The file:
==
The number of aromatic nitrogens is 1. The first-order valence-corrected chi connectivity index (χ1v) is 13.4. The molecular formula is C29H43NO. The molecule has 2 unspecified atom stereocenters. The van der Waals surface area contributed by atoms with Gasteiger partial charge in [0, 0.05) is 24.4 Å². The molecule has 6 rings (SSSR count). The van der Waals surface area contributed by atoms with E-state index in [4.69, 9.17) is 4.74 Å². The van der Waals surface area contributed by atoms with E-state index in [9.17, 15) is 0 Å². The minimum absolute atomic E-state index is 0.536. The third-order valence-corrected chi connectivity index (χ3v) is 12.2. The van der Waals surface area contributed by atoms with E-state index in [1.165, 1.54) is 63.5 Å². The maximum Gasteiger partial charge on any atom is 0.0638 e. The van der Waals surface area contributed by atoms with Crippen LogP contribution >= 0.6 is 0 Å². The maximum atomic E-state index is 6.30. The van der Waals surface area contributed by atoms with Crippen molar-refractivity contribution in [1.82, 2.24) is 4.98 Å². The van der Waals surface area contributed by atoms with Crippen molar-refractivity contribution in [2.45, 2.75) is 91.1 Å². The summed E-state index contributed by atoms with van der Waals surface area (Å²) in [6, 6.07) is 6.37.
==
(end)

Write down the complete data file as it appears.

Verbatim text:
The number of aromatic nitrogens is 1. The first-order valence-corrected chi connectivity index (χ1v) is 13.4. The molecular formula is C29H43NO. The molecule has 2 unspecified atom stereocenters. The van der Waals surface area contributed by atoms with Gasteiger partial charge in [0, 0.05) is 24.4 Å². The molecule has 6 rings (SSSR count). The van der Waals surface area contributed by atoms with E-state index in [4.69, 9.17) is 4.74 Å². The van der Waals surface area contributed by atoms with E-state index in [9.17, 15) is 0 Å². The minimum absolute atomic E-state index is 0.536. The third-order valence-corrected chi connectivity index (χ3v) is 12.2. The van der Waals surface area contributed by atoms with E-state index in [1.165, 1.54) is 63.5 Å². The maximum Gasteiger partial charge on any atom is 0.0638 e. The van der Waals surface area contributed by atoms with Crippen LogP contribution >= 0.6 is 0 Å². The maximum atomic E-state index is 6.30. The van der Waals surface area contributed by atoms with Crippen molar-refractivity contribution in [1.82, 2.24) is 4.98 Å². The van der Waals surface area contributed by atoms with Crippen molar-refractivity contribution in [2.45, 2.75) is 91.1 Å². The summed E-state index contributed by atoms with van der Waals surface area (Å²) in [6, 6.07) is 6.37.